RENO, Nev. It's 3PM at Kate Smith Elementary School in Sparks and the final bell has rung. But dozens of students are still hard at work, at least for now.
Kristen McNeill, Chief of Staff for the Washoe County School District says if the sequester continues, they will be forced to make cuts to special needs programs and Title I schools in the area.
Title I funding supports schools with a large number of low-income students.
"Currently over 43% of our students live in poverty," McNeill said. "They were suppose to fix this. They were suppose to fix the budget issues and it didn't get to that particular point.
Kate Smith is a Title I school. Principal Richard Swanberg says he's been told to expect about $10,000 of his Title I funding to be cut.
"I have a $20,000 general budget that I get from the district.," he said. "That doesn't go very far. That's paper pencils, crayons. After that, everything else comes from title budget or federal funds."
Swanberg says if the cuts happen, he will have to cut down his after school programs, including English as a Second Language tutoring.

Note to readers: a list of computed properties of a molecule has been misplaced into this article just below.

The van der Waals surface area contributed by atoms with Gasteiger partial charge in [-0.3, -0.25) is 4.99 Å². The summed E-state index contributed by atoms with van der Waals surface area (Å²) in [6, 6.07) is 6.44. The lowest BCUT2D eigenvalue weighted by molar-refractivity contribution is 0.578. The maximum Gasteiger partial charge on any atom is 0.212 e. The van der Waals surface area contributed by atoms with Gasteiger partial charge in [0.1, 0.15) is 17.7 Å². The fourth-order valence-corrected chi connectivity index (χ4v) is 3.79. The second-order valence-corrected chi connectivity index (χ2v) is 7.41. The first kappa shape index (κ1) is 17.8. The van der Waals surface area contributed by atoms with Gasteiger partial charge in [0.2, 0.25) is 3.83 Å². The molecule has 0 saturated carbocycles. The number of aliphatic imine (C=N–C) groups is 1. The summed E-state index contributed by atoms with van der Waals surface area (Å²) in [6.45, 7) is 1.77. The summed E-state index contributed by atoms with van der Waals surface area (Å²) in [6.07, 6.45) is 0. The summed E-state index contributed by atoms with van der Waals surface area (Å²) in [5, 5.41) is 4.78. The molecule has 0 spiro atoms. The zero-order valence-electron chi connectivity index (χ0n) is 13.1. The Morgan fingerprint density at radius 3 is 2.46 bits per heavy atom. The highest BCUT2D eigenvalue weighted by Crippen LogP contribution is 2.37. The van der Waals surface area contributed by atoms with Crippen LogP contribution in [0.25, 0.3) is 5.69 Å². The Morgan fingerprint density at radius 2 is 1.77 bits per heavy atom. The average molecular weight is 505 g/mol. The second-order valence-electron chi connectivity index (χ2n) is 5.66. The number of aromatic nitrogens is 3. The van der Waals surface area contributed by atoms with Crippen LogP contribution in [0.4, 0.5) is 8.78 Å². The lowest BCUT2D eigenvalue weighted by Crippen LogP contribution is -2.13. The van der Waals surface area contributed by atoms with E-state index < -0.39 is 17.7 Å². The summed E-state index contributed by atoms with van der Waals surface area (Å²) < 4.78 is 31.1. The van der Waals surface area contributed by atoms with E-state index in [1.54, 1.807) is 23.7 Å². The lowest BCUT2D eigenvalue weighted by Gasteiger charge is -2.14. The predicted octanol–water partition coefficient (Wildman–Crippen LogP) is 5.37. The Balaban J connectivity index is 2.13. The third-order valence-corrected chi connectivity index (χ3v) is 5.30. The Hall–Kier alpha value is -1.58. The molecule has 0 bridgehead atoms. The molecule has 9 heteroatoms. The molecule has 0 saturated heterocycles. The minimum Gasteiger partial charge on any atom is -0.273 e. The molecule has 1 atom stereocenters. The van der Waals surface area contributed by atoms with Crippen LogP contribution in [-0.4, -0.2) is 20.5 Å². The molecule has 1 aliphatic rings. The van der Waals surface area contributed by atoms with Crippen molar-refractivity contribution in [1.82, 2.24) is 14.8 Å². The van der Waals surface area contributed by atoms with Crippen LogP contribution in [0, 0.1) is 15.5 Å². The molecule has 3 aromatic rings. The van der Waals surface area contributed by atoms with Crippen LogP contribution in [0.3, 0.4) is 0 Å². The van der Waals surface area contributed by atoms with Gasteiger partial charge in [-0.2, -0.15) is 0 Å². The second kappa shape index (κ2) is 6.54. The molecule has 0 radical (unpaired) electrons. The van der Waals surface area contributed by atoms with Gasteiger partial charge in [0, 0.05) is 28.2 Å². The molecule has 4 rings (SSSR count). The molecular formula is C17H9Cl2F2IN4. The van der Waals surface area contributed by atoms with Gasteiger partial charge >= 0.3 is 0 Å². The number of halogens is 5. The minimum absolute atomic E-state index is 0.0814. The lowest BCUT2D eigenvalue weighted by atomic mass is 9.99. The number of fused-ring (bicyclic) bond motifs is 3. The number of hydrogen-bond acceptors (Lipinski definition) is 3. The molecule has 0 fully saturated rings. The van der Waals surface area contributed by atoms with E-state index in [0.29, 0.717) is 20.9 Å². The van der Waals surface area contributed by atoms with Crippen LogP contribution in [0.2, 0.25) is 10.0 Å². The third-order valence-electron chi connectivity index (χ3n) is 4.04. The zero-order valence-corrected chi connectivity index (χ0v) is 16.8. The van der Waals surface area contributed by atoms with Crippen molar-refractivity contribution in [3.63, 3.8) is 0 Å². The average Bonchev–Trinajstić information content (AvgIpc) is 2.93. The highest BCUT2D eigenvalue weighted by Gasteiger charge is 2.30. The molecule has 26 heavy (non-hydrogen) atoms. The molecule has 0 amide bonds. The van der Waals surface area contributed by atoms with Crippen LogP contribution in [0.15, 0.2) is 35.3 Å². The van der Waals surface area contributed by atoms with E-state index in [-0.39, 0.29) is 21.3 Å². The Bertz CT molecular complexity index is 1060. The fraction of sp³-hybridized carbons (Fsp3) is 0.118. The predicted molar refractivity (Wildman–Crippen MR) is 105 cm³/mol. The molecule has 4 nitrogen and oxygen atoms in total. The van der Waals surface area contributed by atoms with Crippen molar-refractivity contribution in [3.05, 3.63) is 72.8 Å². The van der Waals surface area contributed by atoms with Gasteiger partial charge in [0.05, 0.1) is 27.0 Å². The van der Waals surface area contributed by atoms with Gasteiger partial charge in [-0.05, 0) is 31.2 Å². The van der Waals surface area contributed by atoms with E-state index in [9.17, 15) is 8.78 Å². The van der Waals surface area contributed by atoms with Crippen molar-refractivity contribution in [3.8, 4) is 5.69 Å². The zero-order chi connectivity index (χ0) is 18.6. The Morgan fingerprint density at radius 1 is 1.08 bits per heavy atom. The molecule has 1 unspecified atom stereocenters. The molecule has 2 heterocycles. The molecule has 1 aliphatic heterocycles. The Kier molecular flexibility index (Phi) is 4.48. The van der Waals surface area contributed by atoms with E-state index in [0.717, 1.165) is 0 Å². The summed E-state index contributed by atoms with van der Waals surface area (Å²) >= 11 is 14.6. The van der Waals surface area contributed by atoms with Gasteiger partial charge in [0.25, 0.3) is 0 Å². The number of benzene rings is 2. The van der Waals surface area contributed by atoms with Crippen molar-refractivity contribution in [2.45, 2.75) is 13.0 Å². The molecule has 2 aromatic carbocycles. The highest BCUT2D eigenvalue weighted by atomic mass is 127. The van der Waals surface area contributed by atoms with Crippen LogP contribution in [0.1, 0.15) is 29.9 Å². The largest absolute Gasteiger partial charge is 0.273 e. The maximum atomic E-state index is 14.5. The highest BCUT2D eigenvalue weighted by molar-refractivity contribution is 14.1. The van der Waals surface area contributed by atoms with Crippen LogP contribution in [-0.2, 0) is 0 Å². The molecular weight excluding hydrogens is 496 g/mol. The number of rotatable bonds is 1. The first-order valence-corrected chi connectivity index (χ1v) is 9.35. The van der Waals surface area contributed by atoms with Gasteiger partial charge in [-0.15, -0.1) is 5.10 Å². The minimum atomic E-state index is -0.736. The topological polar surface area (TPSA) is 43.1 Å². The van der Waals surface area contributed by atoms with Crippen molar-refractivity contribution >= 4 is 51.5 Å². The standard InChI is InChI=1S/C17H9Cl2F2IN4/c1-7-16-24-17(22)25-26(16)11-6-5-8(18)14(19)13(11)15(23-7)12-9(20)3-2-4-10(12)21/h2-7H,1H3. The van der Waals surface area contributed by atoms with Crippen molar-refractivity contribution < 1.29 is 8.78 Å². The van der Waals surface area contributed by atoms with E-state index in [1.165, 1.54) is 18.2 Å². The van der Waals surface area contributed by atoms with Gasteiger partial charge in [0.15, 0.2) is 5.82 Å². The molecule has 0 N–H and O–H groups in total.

"A lot of our kids are ESL students so they just need that extra hour to play catch up," he said.
But with $10,000 less, Swanberg won't be able to pay the teachers. That means he will most likely lose 6 out of the 9 after school tutoring sessions they offer to 2nd graders.
"Studies show if we don't have them reading by 3rd grade, they are less likely to graduate high school," he said. "They're already playing catch up. This will put them further behind."
McNeill says there's nothing the can cut, that won't affect students.
"We're at the marrow, We've gone through the fat, we've gone through the bone. So there is no extra funding that we don't need."
She says they are expecting the final numbers to be announced by May. Right now they are looking for other sources of funding, from grants and foundations, to offset the cuts if it gets to that point.